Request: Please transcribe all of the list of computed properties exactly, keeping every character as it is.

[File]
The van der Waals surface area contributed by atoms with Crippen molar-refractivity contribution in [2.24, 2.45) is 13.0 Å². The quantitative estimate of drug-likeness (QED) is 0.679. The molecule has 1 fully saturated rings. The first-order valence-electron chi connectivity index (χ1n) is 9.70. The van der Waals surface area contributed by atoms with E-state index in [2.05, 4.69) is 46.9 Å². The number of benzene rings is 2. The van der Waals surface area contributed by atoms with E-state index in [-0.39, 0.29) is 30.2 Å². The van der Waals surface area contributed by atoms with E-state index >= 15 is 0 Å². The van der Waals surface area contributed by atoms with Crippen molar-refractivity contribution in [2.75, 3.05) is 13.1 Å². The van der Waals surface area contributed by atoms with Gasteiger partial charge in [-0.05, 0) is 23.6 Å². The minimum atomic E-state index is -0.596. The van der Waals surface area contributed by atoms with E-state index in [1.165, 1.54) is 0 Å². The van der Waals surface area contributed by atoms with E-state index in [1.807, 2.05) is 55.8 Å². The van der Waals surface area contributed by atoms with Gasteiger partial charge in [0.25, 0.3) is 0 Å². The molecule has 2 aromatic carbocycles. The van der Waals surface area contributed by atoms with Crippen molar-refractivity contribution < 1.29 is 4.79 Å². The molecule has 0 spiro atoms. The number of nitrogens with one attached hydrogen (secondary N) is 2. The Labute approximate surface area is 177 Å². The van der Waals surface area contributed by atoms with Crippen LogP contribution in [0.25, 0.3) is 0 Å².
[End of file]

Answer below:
The van der Waals surface area contributed by atoms with Crippen molar-refractivity contribution in [2.24, 2.45) is 13.0 Å². The quantitative estimate of drug-likeness (QED) is 0.679. The molecule has 1 fully saturated rings. The first-order valence-electron chi connectivity index (χ1n) is 9.70. The van der Waals surface area contributed by atoms with E-state index in [2.05, 4.69) is 46.9 Å². The number of benzene rings is 2. The van der Waals surface area contributed by atoms with E-state index in [-0.39, 0.29) is 30.2 Å². The van der Waals surface area contributed by atoms with E-state index >= 15 is 0 Å². The van der Waals surface area contributed by atoms with Crippen molar-refractivity contribution in [2.75, 3.05) is 13.1 Å². The van der Waals surface area contributed by atoms with Gasteiger partial charge in [-0.05, 0) is 23.6 Å². The minimum atomic E-state index is -0.596. The van der Waals surface area contributed by atoms with E-state index in [1.165, 1.54) is 0 Å². The van der Waals surface area contributed by atoms with E-state index in [1.807, 2.05) is 55.8 Å². The van der Waals surface area contributed by atoms with Gasteiger partial charge in [0.25, 0.3) is 0 Å². The molecule has 2 aromatic carbocycles. The van der Waals surface area contributed by atoms with Crippen molar-refractivity contribution < 1.29 is 4.79 Å². The molecule has 0 spiro atoms. The number of nitrogens with one attached hydrogen (secondary N) is 2. The Labute approximate surface area is 177 Å². The van der Waals surface area contributed by atoms with Crippen LogP contribution in [0.25, 0.3) is 0 Å².